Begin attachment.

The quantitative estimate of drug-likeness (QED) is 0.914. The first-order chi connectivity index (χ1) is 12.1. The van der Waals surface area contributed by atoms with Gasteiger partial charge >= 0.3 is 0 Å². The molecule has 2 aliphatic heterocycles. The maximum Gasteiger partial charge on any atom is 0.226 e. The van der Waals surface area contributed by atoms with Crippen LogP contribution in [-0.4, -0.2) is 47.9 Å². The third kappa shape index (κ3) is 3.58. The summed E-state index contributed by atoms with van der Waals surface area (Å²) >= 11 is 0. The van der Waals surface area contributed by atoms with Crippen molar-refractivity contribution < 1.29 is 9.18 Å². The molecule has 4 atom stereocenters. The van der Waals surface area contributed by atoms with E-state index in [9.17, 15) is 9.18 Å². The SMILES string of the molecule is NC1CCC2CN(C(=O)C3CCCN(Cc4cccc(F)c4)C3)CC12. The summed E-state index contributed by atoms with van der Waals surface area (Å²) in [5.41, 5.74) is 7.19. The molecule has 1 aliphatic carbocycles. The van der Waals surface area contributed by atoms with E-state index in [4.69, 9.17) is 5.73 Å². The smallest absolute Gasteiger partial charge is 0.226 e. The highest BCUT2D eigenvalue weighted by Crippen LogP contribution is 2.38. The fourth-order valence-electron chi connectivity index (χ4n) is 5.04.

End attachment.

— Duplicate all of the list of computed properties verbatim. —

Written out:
The quantitative estimate of drug-likeness (QED) is 0.914. The first-order chi connectivity index (χ1) is 12.1. The van der Waals surface area contributed by atoms with Gasteiger partial charge >= 0.3 is 0 Å². The molecule has 2 aliphatic heterocycles. The maximum Gasteiger partial charge on any atom is 0.226 e. The van der Waals surface area contributed by atoms with Crippen LogP contribution in [-0.4, -0.2) is 47.9 Å². The third kappa shape index (κ3) is 3.58. The summed E-state index contributed by atoms with van der Waals surface area (Å²) >= 11 is 0. The van der Waals surface area contributed by atoms with Crippen molar-refractivity contribution < 1.29 is 9.18 Å². The molecule has 4 atom stereocenters. The van der Waals surface area contributed by atoms with E-state index in [9.17, 15) is 9.18 Å². The SMILES string of the molecule is NC1CCC2CN(C(=O)C3CCCN(Cc4cccc(F)c4)C3)CC12. The summed E-state index contributed by atoms with van der Waals surface area (Å²) in [5.41, 5.74) is 7.19. The molecule has 1 aliphatic carbocycles. The van der Waals surface area contributed by atoms with E-state index in [4.69, 9.17) is 5.73 Å². The smallest absolute Gasteiger partial charge is 0.226 e. The highest BCUT2D eigenvalue weighted by Crippen LogP contribution is 2.38. The fourth-order valence-electron chi connectivity index (χ4n) is 5.04.